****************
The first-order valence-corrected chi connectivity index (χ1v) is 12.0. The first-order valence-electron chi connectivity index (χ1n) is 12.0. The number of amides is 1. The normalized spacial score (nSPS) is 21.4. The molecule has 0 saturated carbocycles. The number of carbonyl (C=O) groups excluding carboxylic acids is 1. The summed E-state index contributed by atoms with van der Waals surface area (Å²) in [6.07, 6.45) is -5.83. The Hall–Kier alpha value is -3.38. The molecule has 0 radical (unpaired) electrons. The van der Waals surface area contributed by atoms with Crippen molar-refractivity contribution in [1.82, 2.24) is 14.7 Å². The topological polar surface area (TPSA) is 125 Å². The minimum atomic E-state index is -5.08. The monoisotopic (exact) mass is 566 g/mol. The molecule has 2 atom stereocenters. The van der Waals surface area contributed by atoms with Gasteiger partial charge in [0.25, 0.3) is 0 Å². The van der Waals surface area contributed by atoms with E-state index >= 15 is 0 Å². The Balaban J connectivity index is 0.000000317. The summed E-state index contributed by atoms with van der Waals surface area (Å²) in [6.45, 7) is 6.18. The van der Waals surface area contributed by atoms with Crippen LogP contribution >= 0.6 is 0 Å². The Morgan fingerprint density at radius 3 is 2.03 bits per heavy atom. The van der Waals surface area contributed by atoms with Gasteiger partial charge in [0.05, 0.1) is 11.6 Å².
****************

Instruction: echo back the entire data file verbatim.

The first-order valence-corrected chi connectivity index (χ1v) is 12.0. The first-order valence-electron chi connectivity index (χ1n) is 12.0. The number of amides is 1. The normalized spacial score (nSPS) is 21.4. The molecule has 0 saturated carbocycles. The number of carbonyl (C=O) groups excluding carboxylic acids is 1. The summed E-state index contributed by atoms with van der Waals surface area (Å²) in [6.07, 6.45) is -5.83. The Hall–Kier alpha value is -3.38. The molecule has 0 radical (unpaired) electrons. The van der Waals surface area contributed by atoms with Crippen molar-refractivity contribution in [1.82, 2.24) is 14.7 Å². The topological polar surface area (TPSA) is 125 Å². The minimum atomic E-state index is -5.08. The monoisotopic (exact) mass is 566 g/mol. The molecule has 2 atom stereocenters. The van der Waals surface area contributed by atoms with Gasteiger partial charge in [0.25, 0.3) is 0 Å². The van der Waals surface area contributed by atoms with E-state index >= 15 is 0 Å². The Balaban J connectivity index is 0.000000317. The summed E-state index contributed by atoms with van der Waals surface area (Å²) in [6.45, 7) is 6.18. The van der Waals surface area contributed by atoms with Crippen LogP contribution >= 0.6 is 0 Å². The Morgan fingerprint density at radius 3 is 2.03 bits per heavy atom. The van der Waals surface area contributed by atoms with Gasteiger partial charge in [0.05, 0.1) is 11.6 Å².